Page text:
3) The EU will lift the "isolation" in a period of three months. It will also launch direct flights and trade communication to the "TRNC" including Ercan [illegal Tymvou] airport.

    4) Turkey will open all its ports and airports for the Greek Cypriot vessels.

    5) Thus, seven out of the eight chapters, which were frozen by the EU on December 2006, will open and only the chapter of "Agriculture and Rural Development" will continue to remain in suspense due to the obstacles imposed by France.

    The paper continues and writes that as it was made known, the European Commission views with a positive look the last proposal made by Turkey and underlines that efforts are exerted so that the proposal to be implemented in the forthcoming autumn in case the Greek Cypriot side is persuaded. Also, the paper claims that the majority of the EU countries view positively this proposal.

    (AK)

    [06] Turkey's TUSIAD to discuss the Cyprus problem with EU Commissioner Fule

    Ankara Anatolia news agency (11.07.11) reported that during his visit to Turkey, the European Commissioner for Enlargement and Neighbourhood Policy Stefan Fule, will pay a visit to the Turkish Industrialists' and Businessmen's Association (TUSIAD).

    In a written statement, TUSIAD said that Fule would meet the President of the Executive Board of TUSIAD Umit Boyner, and an accompanying delegation in a meeting closed to the press on Tuesday. TUSIAD and Fule would discuss steps to be taken to speed up Turkey's EU negotiation process. The TUSIAD delegation would share its opinions with Fule on the solution of the Cyprus problem, the visa exemption process and EU's free trade agreements with other countries.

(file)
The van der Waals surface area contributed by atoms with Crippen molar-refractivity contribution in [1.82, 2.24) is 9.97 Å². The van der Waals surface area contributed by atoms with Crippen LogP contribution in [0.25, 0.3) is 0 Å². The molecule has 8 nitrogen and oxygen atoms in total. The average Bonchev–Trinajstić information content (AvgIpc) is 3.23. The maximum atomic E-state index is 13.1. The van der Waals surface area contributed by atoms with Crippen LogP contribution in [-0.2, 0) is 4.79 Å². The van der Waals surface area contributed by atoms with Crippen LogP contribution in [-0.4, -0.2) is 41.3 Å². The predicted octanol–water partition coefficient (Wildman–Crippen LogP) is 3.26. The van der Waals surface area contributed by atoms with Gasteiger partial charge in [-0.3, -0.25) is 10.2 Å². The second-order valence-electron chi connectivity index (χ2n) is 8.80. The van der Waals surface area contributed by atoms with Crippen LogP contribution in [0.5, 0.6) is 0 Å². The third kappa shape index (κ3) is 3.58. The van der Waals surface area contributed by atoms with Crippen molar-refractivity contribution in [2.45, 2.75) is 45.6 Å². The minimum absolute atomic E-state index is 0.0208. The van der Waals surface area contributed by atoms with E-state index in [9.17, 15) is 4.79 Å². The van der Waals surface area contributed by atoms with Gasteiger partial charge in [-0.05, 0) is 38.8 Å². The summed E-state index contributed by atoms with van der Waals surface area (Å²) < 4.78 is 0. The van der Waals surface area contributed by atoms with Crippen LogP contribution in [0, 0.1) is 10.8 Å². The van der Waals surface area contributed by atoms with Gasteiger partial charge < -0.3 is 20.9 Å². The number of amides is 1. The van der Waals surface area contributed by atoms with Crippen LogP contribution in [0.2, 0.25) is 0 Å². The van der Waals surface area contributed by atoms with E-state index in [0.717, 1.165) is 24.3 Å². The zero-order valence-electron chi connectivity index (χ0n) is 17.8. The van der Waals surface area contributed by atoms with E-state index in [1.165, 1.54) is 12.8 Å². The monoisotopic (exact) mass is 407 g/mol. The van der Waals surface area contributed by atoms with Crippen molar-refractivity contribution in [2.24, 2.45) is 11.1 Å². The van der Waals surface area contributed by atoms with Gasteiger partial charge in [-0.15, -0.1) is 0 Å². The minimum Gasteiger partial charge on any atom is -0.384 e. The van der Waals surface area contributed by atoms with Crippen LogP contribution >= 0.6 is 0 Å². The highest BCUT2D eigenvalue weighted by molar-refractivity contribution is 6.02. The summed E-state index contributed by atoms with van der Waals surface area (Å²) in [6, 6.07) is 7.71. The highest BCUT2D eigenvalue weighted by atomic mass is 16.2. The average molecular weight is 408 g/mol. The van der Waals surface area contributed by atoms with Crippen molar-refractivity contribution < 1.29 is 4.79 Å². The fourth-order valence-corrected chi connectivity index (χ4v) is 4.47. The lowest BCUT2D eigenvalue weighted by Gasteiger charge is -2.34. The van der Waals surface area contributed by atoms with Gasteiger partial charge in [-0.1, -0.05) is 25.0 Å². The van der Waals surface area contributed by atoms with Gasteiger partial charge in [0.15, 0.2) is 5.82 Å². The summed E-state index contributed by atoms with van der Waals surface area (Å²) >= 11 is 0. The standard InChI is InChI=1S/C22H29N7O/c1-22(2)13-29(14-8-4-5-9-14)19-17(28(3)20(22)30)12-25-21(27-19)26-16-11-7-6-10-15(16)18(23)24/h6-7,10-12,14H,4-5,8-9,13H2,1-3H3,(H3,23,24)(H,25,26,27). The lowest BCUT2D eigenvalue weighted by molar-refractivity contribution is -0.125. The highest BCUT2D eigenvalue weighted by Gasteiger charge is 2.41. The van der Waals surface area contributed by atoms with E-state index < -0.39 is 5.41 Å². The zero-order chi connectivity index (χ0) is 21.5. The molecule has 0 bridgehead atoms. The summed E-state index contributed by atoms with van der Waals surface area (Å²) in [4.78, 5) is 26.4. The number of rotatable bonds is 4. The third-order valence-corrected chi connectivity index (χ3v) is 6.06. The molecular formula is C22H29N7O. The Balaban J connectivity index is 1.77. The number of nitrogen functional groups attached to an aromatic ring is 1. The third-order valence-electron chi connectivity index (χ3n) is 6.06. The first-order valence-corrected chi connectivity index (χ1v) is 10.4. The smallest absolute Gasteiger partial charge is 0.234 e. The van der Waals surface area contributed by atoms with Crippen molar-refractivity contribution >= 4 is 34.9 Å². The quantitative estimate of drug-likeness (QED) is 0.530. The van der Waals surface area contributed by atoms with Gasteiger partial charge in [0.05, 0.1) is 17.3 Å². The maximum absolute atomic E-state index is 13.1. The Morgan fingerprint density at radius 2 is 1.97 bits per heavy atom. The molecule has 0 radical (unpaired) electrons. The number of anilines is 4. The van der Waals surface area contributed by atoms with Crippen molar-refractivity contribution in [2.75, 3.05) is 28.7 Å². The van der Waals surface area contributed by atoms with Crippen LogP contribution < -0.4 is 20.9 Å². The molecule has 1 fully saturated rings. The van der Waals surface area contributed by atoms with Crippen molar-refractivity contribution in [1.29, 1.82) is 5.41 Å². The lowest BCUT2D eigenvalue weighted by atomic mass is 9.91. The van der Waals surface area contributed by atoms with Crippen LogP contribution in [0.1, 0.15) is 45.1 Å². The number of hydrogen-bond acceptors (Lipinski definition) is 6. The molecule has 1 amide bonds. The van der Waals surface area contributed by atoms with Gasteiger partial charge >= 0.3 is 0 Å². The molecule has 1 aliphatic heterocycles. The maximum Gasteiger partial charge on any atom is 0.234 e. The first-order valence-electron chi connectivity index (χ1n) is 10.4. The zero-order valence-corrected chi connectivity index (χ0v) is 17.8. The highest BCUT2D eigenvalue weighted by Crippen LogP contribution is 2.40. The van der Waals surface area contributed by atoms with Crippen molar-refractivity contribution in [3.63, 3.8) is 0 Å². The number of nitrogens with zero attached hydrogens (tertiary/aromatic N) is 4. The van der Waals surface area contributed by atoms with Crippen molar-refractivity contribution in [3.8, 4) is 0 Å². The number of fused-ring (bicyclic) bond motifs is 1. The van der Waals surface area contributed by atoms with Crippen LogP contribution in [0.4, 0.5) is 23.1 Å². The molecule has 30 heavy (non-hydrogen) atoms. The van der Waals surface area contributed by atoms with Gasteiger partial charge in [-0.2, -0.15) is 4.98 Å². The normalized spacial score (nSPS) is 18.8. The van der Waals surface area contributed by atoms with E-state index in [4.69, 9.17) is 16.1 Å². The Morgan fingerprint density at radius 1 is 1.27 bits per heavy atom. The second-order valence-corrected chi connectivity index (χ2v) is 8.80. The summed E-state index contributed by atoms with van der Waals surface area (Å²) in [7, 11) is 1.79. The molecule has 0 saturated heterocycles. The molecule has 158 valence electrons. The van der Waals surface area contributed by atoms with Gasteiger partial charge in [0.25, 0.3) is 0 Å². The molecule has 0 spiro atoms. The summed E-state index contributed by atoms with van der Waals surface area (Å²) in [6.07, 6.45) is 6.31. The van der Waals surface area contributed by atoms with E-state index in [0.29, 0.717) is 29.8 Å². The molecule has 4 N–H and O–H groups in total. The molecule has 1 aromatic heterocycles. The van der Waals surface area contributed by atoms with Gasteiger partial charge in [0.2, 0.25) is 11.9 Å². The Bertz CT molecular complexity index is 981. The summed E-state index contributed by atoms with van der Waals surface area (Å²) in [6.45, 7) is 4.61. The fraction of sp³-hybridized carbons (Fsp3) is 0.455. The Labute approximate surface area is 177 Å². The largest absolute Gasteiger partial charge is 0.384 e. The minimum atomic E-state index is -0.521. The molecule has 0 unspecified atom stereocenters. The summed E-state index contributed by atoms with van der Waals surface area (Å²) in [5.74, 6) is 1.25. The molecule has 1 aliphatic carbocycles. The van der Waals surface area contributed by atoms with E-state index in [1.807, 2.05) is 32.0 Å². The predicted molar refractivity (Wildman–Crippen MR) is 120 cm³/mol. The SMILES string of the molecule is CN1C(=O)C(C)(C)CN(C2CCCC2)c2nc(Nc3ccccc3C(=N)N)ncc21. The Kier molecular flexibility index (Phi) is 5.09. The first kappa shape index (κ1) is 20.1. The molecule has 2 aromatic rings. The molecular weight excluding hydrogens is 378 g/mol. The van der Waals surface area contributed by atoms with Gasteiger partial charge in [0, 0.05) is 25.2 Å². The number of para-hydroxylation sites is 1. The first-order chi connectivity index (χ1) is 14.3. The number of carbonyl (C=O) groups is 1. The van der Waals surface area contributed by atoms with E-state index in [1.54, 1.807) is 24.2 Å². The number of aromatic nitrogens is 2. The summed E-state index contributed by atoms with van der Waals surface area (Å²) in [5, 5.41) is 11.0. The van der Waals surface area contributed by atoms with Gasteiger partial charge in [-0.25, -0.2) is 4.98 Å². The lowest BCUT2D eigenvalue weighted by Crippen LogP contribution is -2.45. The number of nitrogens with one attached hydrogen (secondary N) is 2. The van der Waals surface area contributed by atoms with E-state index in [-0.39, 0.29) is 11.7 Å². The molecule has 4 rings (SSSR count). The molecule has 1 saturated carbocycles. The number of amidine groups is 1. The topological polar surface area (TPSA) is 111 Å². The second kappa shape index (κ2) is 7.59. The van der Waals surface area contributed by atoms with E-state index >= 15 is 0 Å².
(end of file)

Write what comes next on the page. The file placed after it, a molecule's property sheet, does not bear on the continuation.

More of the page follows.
[07] "Final act in Cyprus?"

    Under the above title, Turkish Hurriyet Daily News (11.07.11) publishes the following commentary by Semih Idiz:

    "The meeting in Geneva between Turkish Cypriot President [as Idiz calls Turkish Cypriot leader] Dervis Eroglu and his Greek Cypriot counterpart Demetris Christofias, under the auspices of U.N. Secretary-General Ban Ki-moon, appears to have revived hopes for a Cyprus settlement by the end of this year.

    Foreign Minister Ahmet Davutoglu was also upbeat during his visit to the TRNC [the breakaway regime in the occupied area of the Republic of Cyprus] on Saturday. He said an accord by the end of this year could be followed up by referenda in the first months of 2012, enabling a reunified island to assume the European Union's Cyprus presidency scheduled for then.

    In the meantime, President Eroglu announced in Geneva that the Turkish side was prepared to discuss the issue of land swap within the context of a settlement plan, a clear attempt to be proactive on an issue of high sensitivity to both sides.

    As for President Christofias, he appears willing now to allow the United Nations to play a more enhanced role in settlement talks, an issue the Greek Cypriots have been shy about since the failed Annan Plan of 2002. This, along with anything that smacked of a deadline for a settlement, has been consistently rejected by them.

    The reason for this from a Turkish perspective is that they have been playing for time since 2003 in the hope that their EU membership and Turkey's membership combined will represent a political carrot and stick forcing Ankara into accepting their terms in any eventual settlement.